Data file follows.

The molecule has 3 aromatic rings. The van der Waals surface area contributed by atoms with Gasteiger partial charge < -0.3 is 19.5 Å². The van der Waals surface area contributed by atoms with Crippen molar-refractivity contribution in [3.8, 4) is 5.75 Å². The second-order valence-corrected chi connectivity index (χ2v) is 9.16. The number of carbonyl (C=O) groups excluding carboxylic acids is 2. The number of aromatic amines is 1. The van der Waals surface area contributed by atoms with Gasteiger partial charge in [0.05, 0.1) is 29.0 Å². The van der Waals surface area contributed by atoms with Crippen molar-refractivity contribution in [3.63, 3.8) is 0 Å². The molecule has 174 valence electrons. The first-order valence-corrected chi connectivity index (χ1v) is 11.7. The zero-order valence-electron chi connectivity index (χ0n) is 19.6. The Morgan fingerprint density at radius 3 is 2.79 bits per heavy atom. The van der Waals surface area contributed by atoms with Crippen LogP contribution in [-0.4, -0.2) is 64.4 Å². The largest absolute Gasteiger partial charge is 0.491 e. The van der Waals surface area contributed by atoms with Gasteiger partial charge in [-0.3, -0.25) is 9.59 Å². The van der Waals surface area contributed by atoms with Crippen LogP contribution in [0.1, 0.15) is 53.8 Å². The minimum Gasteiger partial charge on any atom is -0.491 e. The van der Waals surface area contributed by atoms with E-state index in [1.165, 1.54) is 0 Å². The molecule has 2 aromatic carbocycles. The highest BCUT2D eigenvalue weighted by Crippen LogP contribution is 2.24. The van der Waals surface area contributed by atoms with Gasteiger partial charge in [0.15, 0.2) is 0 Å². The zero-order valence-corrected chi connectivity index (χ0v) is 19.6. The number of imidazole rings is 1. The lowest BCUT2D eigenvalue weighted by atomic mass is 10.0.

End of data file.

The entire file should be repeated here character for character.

The molecule has 3 aromatic rings. The van der Waals surface area contributed by atoms with Gasteiger partial charge < -0.3 is 19.5 Å². The van der Waals surface area contributed by atoms with Crippen molar-refractivity contribution in [3.8, 4) is 5.75 Å². The second-order valence-corrected chi connectivity index (χ2v) is 9.16. The number of carbonyl (C=O) groups excluding carboxylic acids is 2. The number of aromatic amines is 1. The van der Waals surface area contributed by atoms with Gasteiger partial charge in [0.05, 0.1) is 29.0 Å². The van der Waals surface area contributed by atoms with Crippen molar-refractivity contribution in [3.63, 3.8) is 0 Å². The molecule has 174 valence electrons. The first-order valence-corrected chi connectivity index (χ1v) is 11.7. The zero-order valence-electron chi connectivity index (χ0n) is 19.6. The Morgan fingerprint density at radius 3 is 2.79 bits per heavy atom. The van der Waals surface area contributed by atoms with Crippen LogP contribution in [-0.4, -0.2) is 64.4 Å². The largest absolute Gasteiger partial charge is 0.491 e. The van der Waals surface area contributed by atoms with Gasteiger partial charge in [-0.3, -0.25) is 9.59 Å². The van der Waals surface area contributed by atoms with Crippen LogP contribution in [0.1, 0.15) is 53.8 Å². The minimum Gasteiger partial charge on any atom is -0.491 e. The van der Waals surface area contributed by atoms with E-state index in [1.165, 1.54) is 0 Å². The molecule has 2 aromatic carbocycles. The highest BCUT2D eigenvalue weighted by Crippen LogP contribution is 2.24. The van der Waals surface area contributed by atoms with Gasteiger partial charge in [0.15, 0.2) is 0 Å². The zero-order valence-corrected chi connectivity index (χ0v) is 19.6. The number of imidazole rings is 1. The lowest BCUT2D eigenvalue weighted by atomic mass is 10.0.